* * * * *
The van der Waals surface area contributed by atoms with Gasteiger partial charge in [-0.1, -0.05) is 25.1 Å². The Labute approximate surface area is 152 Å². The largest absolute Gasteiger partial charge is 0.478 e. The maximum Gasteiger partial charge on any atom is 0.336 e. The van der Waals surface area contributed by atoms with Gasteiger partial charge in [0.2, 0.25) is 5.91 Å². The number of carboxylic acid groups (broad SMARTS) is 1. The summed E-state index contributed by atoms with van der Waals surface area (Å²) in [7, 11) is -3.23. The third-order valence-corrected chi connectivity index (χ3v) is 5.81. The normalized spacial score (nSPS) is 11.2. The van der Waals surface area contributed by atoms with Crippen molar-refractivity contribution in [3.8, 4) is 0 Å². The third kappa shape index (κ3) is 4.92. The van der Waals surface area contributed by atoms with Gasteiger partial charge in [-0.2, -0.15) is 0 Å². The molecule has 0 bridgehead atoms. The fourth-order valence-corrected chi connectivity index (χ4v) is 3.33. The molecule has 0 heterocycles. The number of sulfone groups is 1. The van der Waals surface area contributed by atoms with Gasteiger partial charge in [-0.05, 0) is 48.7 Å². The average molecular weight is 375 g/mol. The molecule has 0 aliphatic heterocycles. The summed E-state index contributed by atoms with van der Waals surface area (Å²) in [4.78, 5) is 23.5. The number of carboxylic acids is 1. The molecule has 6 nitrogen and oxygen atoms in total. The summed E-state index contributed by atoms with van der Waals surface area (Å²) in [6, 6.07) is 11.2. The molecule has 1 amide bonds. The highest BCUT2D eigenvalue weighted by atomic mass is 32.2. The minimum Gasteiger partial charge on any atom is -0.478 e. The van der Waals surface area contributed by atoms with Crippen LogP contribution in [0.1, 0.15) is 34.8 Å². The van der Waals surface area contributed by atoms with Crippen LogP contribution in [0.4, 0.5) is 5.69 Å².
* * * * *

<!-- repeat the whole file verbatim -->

The van der Waals surface area contributed by atoms with Gasteiger partial charge in [-0.1, -0.05) is 25.1 Å². The Labute approximate surface area is 152 Å². The largest absolute Gasteiger partial charge is 0.478 e. The maximum Gasteiger partial charge on any atom is 0.336 e. The van der Waals surface area contributed by atoms with Gasteiger partial charge in [0.2, 0.25) is 5.91 Å². The number of carboxylic acid groups (broad SMARTS) is 1. The summed E-state index contributed by atoms with van der Waals surface area (Å²) in [7, 11) is -3.23. The third-order valence-corrected chi connectivity index (χ3v) is 5.81. The normalized spacial score (nSPS) is 11.2. The van der Waals surface area contributed by atoms with Crippen molar-refractivity contribution in [3.8, 4) is 0 Å². The third kappa shape index (κ3) is 4.92. The van der Waals surface area contributed by atoms with Gasteiger partial charge in [-0.2, -0.15) is 0 Å². The molecule has 0 bridgehead atoms. The fourth-order valence-corrected chi connectivity index (χ4v) is 3.33. The molecule has 0 heterocycles. The number of sulfone groups is 1. The van der Waals surface area contributed by atoms with Gasteiger partial charge in [-0.05, 0) is 48.7 Å². The average molecular weight is 375 g/mol. The molecule has 0 aliphatic heterocycles. The summed E-state index contributed by atoms with van der Waals surface area (Å²) in [4.78, 5) is 23.5. The number of carboxylic acids is 1. The molecule has 6 nitrogen and oxygen atoms in total. The summed E-state index contributed by atoms with van der Waals surface area (Å²) in [6, 6.07) is 11.2. The molecule has 1 amide bonds. The highest BCUT2D eigenvalue weighted by atomic mass is 32.2. The minimum Gasteiger partial charge on any atom is -0.478 e. The van der Waals surface area contributed by atoms with Crippen LogP contribution in [0.1, 0.15) is 34.8 Å². The van der Waals surface area contributed by atoms with Crippen LogP contribution in [0.4, 0.5) is 5.69 Å².